Mirza Yaseen Baig, owner of Midland Book Shop, one of Delhi’s most popular, passes away at 94

Its aisles packed with books catering to every interest, and helpful suggestions tailored to each reader’s interest coming in from a family member helming the cash register, the Baigs and Midland Book Shop have been an integral part of south Delhi’s literary life. But the story of this family-run enterprise, one of the city’s beloved indie book stores, began with the enterprising Mirza Yaseen Baig, the family’s grand patriarch, who set up the book shop in the city nearly five decades ago. Baig passed away on Thursday, November 24. He was 94.

In the 1970s, when the Telangana Movement in Andhra Pradesh began affecting commerce in the city, the Baigs, who ran a bookselling business in Hyderabad’s Sultan Bazar, decided to shift to Delhi. Over time, the New Book Land, a kiosk in Connaught Place set amid the hubbub of the Janpath flea market and at a stone’s throw from Depaul’s, became the first stop for Mirza Yaseen Baig in 1978, who would cycle across the city, building up a clientele for his books. By the time I launched Midland in Aurobindo Market in 1985, I already had a loyal client base in place. Since then, the Baigs have added two other stores to their family-run enterprise, one in South Extension Part I and the other in Gurugram, each with a cult following of its own.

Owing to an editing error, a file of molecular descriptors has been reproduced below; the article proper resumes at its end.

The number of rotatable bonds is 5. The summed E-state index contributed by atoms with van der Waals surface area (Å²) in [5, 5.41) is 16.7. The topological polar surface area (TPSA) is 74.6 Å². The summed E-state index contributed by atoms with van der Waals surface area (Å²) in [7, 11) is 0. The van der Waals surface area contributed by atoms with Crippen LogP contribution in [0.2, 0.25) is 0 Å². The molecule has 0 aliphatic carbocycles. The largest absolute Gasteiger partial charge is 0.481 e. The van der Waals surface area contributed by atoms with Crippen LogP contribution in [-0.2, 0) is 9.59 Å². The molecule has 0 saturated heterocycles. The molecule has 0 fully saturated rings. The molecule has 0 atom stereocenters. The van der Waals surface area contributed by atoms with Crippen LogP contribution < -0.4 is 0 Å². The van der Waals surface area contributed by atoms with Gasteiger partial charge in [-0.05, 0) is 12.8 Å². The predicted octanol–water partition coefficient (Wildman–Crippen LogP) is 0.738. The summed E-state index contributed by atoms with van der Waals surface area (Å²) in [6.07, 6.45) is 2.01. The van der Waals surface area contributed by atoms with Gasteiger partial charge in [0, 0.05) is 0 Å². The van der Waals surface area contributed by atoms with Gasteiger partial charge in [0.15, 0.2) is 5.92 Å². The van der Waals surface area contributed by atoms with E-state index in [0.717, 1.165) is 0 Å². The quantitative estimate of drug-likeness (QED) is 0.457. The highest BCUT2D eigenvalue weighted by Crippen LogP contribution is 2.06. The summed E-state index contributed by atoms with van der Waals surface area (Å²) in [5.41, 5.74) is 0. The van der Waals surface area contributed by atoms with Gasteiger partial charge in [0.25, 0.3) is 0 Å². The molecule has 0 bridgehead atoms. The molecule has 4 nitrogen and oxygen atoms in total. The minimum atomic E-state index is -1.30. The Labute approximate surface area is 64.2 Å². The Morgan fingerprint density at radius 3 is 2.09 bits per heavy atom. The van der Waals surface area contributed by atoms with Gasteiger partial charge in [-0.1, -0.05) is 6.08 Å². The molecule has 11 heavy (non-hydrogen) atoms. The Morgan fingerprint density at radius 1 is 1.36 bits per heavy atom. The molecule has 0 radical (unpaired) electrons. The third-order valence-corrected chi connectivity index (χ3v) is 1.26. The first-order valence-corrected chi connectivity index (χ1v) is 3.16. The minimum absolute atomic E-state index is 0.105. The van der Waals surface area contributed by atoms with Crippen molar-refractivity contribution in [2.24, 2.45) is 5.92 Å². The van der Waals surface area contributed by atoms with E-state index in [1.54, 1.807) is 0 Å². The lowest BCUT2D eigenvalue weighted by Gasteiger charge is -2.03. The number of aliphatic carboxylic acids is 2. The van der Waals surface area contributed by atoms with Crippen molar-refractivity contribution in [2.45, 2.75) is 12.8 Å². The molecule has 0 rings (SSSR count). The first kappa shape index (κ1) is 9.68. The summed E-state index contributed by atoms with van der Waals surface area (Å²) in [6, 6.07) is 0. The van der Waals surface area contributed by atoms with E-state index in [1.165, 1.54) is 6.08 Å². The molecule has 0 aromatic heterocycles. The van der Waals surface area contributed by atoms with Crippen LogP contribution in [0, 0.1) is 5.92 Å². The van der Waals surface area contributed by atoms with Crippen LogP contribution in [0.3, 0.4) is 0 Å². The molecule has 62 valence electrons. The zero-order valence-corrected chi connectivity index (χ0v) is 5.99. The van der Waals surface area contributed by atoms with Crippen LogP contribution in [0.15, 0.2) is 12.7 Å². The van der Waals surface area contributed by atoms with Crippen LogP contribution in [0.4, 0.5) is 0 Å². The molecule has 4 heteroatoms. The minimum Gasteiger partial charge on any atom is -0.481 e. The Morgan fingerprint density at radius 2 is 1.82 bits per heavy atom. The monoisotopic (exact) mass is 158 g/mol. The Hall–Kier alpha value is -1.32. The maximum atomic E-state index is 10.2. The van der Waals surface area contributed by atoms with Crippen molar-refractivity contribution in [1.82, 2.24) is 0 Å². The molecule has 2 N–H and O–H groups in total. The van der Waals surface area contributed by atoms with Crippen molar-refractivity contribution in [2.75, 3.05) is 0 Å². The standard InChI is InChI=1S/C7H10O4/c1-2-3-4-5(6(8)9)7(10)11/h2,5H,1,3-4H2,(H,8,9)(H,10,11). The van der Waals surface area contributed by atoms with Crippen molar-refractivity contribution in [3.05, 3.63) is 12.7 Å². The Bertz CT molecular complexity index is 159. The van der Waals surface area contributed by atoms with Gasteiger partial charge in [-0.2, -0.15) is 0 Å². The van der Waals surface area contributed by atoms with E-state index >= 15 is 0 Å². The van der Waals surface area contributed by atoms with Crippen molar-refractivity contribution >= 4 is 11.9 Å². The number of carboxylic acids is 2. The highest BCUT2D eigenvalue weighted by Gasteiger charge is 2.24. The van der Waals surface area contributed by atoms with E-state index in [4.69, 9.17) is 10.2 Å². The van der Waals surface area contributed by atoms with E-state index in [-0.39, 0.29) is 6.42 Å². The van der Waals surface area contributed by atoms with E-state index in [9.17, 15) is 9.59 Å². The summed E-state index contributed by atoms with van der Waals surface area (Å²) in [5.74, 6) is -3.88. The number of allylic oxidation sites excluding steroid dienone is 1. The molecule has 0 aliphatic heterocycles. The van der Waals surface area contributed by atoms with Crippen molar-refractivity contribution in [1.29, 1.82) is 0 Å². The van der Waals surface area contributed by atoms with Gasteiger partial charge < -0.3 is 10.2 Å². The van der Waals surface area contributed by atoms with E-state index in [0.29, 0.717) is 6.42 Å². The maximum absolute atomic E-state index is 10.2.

From ministers to authors and publishers to cash-strapped college students, teachers and parents eager to introduce their toddlers to reading, Midland became a pit-stop for book lovers across ages, in part owing to Mirza Baig’s entrepreneurial foresight. Long before the onslaught of online book behemoths offering heavy discounts, Baig began selling books at a discounted rate of 20 percent to his customers, building up a conducive environment for readership. He backed young authors, giving them prominent display in his stores and went out of his way to suggest books to each reader who walked into his store, a trait continued by his sons and grandsons, who now run the family enterprise. As news of the patriarch’s death broke, writers and long-time patrons took to social media to pay him tribute. Food historian Pushpesh Pant tweeted, “Deeply saddened by (the) passing (of) Dada Sahib Beg (sic)… He lavished affection on me and kindly allowed me to buy expensive books on credit in the early 1970s. Teens to 70s bond continued. For me this is an end of an era…” “…A kind and gentle soul, I backed my books when few others did. I will always be grateful for his support when I needed it most…” tweeted writer Amish Tripathi.

Despite his advanced age, until before the pandemic, Mirza Baig was a regular at the Aurobindo Place outlet. When interacting with customers became limited because of hearing difficulties, he would sit outside in a chair, flanked by rows of books, watching people savor his labor of love. “As I recall Mirza Yaseen Baig’s gentle smile as I sat in the courtyard outside his bookstore, watching the world pass by, I am overcome by nostalgia and remembrance. I knew Midland from the early days in Janpath. Then, in the Eighties, more than a quarter century ago, I began frequenting Midland in Aurobindo Place. Mirza Yaseen Baig had an intuitive and instinctual understanding of both books and readers. He could guide his customers to the exact book they were searching for. It wasn’t a sterile environment — readers were encouraged to browse, and the smell of paper and books and the warmth and unassuming scholarship he passed on to his children and grandchildren make Midland the great institution that it is,” recounts writer Namita Gokhale, a long-time patron of the book shop.


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